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Syria Two-Step

Although President Barack Obama continues to beat his war drum, there are still signs of hope that the U.S. will not follow his mistaken plan. Late last week it seemed that Obama's administration would launch a unilateral strike against Syria over the Labor Day weekend (it seems like we always to go to war on holidays while people are not paying attention). Both Obama and Secretary of State John Kerry amped up their war rhetoric on Friday as they made the case for a preemptive strike without United Nations approval (and even without the support of main ally Britain after the British Parliament surprisingly voted down Prime Minister David Cameron's plan to join the Syria attack). As Kerry and Obama laid out their war plans, I could not help but wonder if they have apologized to former President George W. Bush for their attacks on him during the 2004 and 2008 presidential campaign for Bush's unilateral, non-UN-approved Iraq attack! Despite attacking Bush, Kerry and Obama now push a plan that UN Secretary-General Ban Ki-moon says would be illegal. How did Obama become the type of president he despised? Perhaps it is because he made a dumb remark and feels the need to prove his manliness by sticking to his words instead of admitting he made a mistake. During the 2012 presidential campaign, Obama made an unscripted remark during an interview in which he called the use of chemical weapons in Syria "a red line." Having drawn that rhetorical line, Obama seems hellbent on enforcing his words with new military policies. Attacking a nation should not be seen as easier than admitting you said something you should not have said.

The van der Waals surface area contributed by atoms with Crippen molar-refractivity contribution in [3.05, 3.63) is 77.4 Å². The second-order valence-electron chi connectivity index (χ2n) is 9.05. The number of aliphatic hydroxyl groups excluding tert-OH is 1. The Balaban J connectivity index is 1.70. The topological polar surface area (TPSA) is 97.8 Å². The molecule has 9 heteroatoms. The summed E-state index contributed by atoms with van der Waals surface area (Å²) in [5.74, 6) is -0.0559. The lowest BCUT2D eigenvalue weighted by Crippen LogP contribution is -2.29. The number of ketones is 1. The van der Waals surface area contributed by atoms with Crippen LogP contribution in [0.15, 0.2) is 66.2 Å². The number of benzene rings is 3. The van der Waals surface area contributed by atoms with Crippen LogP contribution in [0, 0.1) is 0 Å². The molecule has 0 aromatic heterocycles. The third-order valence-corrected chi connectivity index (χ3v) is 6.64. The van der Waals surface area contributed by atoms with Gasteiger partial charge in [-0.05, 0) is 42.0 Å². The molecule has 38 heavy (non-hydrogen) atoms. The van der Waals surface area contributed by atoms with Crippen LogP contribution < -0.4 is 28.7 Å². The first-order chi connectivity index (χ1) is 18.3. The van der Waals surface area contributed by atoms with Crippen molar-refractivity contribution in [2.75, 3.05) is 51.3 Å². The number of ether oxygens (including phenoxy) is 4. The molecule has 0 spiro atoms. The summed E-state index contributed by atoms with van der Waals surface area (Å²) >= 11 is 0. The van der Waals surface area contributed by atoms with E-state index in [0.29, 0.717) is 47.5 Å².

Kerry and other Democratic leaders are becoming good team players by quickly following Obama's plan. Each time Kerry gives a speech on Syria, I keep hoping for for a time-traveling younger Kerry to show up and asked who this war-loving, anti-international law Secretary of State is! Alas, even many Democrats in Congress are supporting this effort even though they would have likely opposed it coming from Bush (and, to be fair, many Republicans are opposing it just because it is Obama's plan). But at least Obama did change course suddenly on Saturday by announcing he would ask Congress to weigh in on the strike. With the global community refusing to support his plan and most Americans opposed to it, Obama apparently felt he needed some cover. Since it seemed the start of U.S. military action was imminent, this is a positive step as it slows the rush to war. It also is positive by bringing in more voices for dialogue about this critical matter. Although presidents - including Obama - like to argue that the War Powers Resolution (that requires presidents to seek war authorization from Congress) is unconstitutional, the Resolution is a good idea as it brings more accountability to military actions and means one person alone cannot take us into a long war. It remains unclear if Obama's plan will pass Congress (a good Washington Post graphic tracking votes shows "no" votes leading but most members undecided). But at least we will have this debate and more people will weigh in on the plan.